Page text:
Every Thing We Are is a coming of age novel where Sam learns that every thing we are is not always on display. My first attempt at writing a novel, this is being written 1000 words a day through November as part of #NaNoWriMo2020. Hope you will read along as I write. All episodes of this series are available on the ETWA page.
Long before those lips I devoured today talked to me in real life, you had liked a photo I posted on Instagram. It featured Sheru, the street dog at Nritya. She was grinning as I gave her a belly rub. I had refreshed the page so many times that day just to check if I was seeing this right. When you followed me on Instagram, I was finishing dinner with my family. We have a no-mobiles-on-the-dining-table rule. So I leave it on the chest of drawers behind my seat. I leaned over to subtly check the notification and legit fell off the chair when I saw the ‘MadU2001 started following you’ notification!
Still, I would often remind myself that none of this is true. That you probably don’t even know that I exist. That it was far-fetched to imagine that you would fall for someone like me. I remember what I was wearing the day you talked to me. It was a Wednesday and I was in my sports uniform which was once white. I was late and hurrying to the changing room while taking off my tie and shoving it into my bag when you came over. Frankly, I was annoyed. Of all the times you could have talked to me, you had chosen this one day when I was late.
I lit up like someone had fired a flare gun at my face.
But you just stood there before me and said so very matter of factly. “Sam, shall we get a juice outside after class? I think I like you.” I lit up like someone had fired a flare gun at my face. I sat in aramandalam with great diligence. I prayed for the class to end early. I felt focused, as though my body and mind were moving in unison.
And just like that, there we were drinking orange juice at the Juice Centre across the road from the dance studio. Months of playing out scenarios in my head and in the matter of an afternoon, my life had tipped.
I must confess that I remember next to nothing of what we spoke off. My mind was preoccupied with your lips. They seemed like a thin, long line, a tightrope stretched across your cheeks. Below were a mouthful of teeth waiting for me to explore them. Further in there was a tongue, fierce and untrained, revving to go. You stuck it out as you shook the upturned glass to get the last drop of juice onto the tip of your tongue. I could feel my ears get hot and my toes get sticky inside my shoes. I wanted you so badly. I wanted to touch you. Feel those fluid lines that make your body. Dance with you, matching your moves, making you move. Together. Alone.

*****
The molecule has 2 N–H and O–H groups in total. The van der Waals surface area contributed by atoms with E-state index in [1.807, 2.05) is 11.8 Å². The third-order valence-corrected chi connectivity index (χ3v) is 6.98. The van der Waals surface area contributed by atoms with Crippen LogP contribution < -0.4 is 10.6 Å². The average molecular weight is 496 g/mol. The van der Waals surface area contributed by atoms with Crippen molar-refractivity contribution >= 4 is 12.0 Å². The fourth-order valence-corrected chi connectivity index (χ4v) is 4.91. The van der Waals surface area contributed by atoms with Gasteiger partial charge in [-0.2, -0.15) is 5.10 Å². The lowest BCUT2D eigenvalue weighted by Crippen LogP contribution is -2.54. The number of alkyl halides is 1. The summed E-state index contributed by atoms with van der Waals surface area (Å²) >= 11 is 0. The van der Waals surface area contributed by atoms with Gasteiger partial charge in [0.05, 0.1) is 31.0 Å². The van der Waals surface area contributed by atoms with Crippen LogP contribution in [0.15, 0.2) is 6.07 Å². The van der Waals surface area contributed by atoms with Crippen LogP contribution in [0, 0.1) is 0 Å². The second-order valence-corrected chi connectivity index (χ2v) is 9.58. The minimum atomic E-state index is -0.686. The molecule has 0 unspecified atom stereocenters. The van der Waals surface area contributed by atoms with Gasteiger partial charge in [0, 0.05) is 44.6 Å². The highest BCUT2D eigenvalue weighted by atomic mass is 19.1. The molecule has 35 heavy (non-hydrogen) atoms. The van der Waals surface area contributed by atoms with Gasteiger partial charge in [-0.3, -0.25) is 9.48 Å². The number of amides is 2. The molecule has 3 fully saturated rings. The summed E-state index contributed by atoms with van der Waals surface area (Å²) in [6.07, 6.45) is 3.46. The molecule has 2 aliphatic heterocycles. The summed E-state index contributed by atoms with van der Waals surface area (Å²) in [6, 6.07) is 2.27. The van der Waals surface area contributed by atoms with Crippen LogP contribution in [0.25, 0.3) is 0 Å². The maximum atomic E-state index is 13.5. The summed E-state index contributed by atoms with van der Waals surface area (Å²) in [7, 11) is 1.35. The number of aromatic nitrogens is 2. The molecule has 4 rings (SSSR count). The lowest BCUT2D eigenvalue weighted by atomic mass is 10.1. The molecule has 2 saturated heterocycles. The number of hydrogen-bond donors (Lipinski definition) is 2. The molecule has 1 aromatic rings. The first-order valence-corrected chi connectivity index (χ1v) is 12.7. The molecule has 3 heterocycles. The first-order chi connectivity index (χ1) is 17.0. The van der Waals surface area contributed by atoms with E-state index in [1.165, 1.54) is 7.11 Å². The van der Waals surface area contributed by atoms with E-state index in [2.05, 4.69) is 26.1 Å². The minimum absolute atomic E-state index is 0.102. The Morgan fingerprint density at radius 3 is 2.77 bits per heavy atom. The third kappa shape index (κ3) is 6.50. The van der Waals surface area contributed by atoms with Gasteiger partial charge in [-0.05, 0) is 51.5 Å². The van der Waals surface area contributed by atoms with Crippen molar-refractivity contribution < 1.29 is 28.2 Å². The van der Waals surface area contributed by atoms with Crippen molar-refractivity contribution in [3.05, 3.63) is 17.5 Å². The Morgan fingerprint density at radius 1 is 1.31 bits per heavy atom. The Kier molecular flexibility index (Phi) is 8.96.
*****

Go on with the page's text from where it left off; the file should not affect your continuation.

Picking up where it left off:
R olev blf,
Sam finished typing her love letter, encoded it using Atbash, a simple reverse cipher that replaced A-Z in reverse order from Z-A. She and her friends had read Dan Brown’s Da Vinci Code last summer and were enamoured. They had spent a good number of days learning alphabets in the reverse order and practising reading and writing in reverse. They used it in all their text messages. They changed their ciphers every month as they expected to be intercepted by family.
This journal that Sam was writing in was private and no one knew it existed, not even her gang, Akira, Ayaan, Siam and Zara. This was the one big secret that she kept from them. They knew about Madhu and everything else, right down to the minute. The year she entered high school, her parents had read through her diary and confronted her about why she wrote that she hated ‘the lovely’ Miss Mathews, their biology teacher. That incident had made her extremely conscious of her journalling. It had also made her secretive. She had started a private journal on WordPress. This was in addition to the public blog she maintained as suggested by her father. Papa had told her that a blog was important to build her extra curricular portfolio online. She blogged avidly about her dance, her Olympiad prep, competitions in school, what she learned on holidays and even her favourite dog, Sheru. But for the private blog, called This Coded Life, she knew that only a cipher could keep her thoughts truly private. So in addition to a password, each of her posts were written in a different cipher and she spent a lot of time labouring over it.
As she shut down the computer and got ready for bed, she recalled from her brain’s recent folder, the events that transpired this afternoon. She sent Madhu a smiley, just as she was stepping out of the conscious world.
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